The treatment consisted of sofosbuvir-containing regimens—pegylated interferon, sofosbuvir plus ribavirin-153 patients (50%); sofosbuvir plus ribavirin-84 pts (28%); sofosbuvir, ledipasvir plus/minus ribavirin-67 pts (99%). The cure rate for all of the genotypes was 90%.
A total of 198 of patients had at least a 20% decrease in liver stiffness. Achieving a cure was predictive of a decrease in liver stiffness. Unfortunately, more than half of the people in the study who were cirrhotic remained so even after treatment.
Conclusions: There was a 20% decrease in liver stiffness after treatment ended.
Editorial Comments: These studies provide information that should contribute to the positive data that treatment with DAAs decreases or eliminates the risk of liver cancer.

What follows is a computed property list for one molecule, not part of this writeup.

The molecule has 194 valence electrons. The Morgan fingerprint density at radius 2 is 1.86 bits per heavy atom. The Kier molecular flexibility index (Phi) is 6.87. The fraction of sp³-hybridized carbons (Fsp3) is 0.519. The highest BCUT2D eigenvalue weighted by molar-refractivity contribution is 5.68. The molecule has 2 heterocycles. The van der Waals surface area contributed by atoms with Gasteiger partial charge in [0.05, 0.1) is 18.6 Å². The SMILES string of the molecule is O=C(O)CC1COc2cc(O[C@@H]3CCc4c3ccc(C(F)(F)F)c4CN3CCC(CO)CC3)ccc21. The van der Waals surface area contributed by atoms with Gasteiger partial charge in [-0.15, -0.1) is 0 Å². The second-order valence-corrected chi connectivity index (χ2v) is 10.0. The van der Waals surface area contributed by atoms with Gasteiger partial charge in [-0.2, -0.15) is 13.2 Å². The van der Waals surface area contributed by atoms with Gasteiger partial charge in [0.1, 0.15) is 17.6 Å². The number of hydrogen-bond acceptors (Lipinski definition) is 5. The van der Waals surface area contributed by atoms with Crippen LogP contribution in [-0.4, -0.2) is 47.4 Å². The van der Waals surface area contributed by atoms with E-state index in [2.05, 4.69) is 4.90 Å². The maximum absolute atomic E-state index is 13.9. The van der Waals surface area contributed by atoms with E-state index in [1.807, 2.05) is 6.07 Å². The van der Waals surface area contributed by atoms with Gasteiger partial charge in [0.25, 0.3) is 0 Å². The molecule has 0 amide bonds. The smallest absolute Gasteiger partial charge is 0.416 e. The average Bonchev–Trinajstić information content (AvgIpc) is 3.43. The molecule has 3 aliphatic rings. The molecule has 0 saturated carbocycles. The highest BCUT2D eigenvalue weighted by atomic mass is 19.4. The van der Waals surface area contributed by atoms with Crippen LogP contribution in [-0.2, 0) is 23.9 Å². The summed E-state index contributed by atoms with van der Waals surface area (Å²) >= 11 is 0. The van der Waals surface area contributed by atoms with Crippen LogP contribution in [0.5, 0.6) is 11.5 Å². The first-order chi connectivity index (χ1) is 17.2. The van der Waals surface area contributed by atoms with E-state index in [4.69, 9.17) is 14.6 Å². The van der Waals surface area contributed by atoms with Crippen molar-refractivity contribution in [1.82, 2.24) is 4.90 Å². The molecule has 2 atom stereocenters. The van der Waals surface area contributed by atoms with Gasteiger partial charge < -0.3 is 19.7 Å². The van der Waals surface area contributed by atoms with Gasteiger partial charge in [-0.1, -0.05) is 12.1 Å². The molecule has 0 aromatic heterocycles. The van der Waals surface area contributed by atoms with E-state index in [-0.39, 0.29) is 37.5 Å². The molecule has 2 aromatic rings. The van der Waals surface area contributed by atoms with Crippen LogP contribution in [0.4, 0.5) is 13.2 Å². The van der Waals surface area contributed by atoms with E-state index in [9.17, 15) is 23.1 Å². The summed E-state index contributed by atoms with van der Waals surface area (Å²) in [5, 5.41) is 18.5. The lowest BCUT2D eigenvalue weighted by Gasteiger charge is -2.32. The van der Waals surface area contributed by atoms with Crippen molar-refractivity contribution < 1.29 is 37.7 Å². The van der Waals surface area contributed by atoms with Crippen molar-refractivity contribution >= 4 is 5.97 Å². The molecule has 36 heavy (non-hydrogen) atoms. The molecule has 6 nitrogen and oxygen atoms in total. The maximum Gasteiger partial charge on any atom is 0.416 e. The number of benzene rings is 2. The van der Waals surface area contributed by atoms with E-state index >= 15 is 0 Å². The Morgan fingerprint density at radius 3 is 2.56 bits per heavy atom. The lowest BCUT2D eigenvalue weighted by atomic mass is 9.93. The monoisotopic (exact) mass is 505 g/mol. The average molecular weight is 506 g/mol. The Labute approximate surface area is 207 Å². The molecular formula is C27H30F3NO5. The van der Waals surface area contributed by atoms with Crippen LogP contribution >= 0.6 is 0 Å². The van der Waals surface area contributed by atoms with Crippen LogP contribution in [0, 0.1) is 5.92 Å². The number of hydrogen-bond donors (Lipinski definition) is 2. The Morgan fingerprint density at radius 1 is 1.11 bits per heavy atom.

The people with advanced fibrosis or cirrhosis will continue to have some form of disease progression even if cured. For this reason, it is vital that their medical providers assess their liver health on a regular basis.
Those who were cured with a DAA of course, there is a perfect solution to this problem about hepatitis C and liver cancer: Test, Treat & Cure Early!
Guidelines for people who are cured with severe fibrosis or cirrhosis:
American Gastroenterological Association Institute Clinical Practice Update—Expert Review: Care of Patients Who Have Achieved a Sustained Virologic Response After Antiviral Therapy for Chronic Hepatitis C Infection http://www.gastrojournal.org/article/S0016-5085(17)30327-X/fulltext
American Association for the Study of Liver Disease Guidelines (AASLD) HCV Guidelines
To read the entire newsletter, click hereShare This Page